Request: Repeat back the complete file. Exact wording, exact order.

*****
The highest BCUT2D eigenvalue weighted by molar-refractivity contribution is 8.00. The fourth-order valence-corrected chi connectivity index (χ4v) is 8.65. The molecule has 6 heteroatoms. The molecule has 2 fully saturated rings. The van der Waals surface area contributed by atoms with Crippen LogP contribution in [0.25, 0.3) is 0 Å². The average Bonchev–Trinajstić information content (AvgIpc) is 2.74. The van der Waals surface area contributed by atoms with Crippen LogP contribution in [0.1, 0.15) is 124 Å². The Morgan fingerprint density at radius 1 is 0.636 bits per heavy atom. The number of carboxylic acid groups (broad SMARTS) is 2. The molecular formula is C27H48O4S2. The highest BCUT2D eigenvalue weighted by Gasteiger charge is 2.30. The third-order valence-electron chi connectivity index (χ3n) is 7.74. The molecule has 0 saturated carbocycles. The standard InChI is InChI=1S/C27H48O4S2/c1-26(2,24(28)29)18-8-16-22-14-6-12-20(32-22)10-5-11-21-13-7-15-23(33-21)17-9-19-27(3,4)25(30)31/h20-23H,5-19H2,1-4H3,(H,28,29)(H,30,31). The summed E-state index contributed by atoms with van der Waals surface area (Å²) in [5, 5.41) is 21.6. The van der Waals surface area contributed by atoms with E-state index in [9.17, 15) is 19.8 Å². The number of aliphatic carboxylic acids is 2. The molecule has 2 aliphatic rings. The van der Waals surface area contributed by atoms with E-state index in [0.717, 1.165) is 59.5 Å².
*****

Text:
The highest BCUT2D eigenvalue weighted by molar-refractivity contribution is 8.00. The fourth-order valence-corrected chi connectivity index (χ4v) is 8.65. The molecule has 6 heteroatoms. The molecule has 2 fully saturated rings. The van der Waals surface area contributed by atoms with Crippen LogP contribution in [0.25, 0.3) is 0 Å². The average Bonchev–Trinajstić information content (AvgIpc) is 2.74. The van der Waals surface area contributed by atoms with Crippen LogP contribution in [0.1, 0.15) is 124 Å². The Morgan fingerprint density at radius 1 is 0.636 bits per heavy atom. The number of carboxylic acid groups (broad SMARTS) is 2. The molecular formula is C27H48O4S2. The highest BCUT2D eigenvalue weighted by Gasteiger charge is 2.30. The third-order valence-electron chi connectivity index (χ3n) is 7.74. The molecule has 0 saturated carbocycles. The standard InChI is InChI=1S/C27H48O4S2/c1-26(2,24(28)29)18-8-16-22-14-6-12-20(32-22)10-5-11-21-13-7-15-23(33-21)17-9-19-27(3,4)25(30)31/h20-23H,5-19H2,1-4H3,(H,28,29)(H,30,31). The summed E-state index contributed by atoms with van der Waals surface area (Å²) in [5, 5.41) is 21.6. The van der Waals surface area contributed by atoms with E-state index in [9.17, 15) is 19.8 Å². The number of aliphatic carboxylic acids is 2. The molecule has 2 aliphatic rings. The van der Waals surface area contributed by atoms with E-state index in [0.717, 1.165) is 59.5 Å².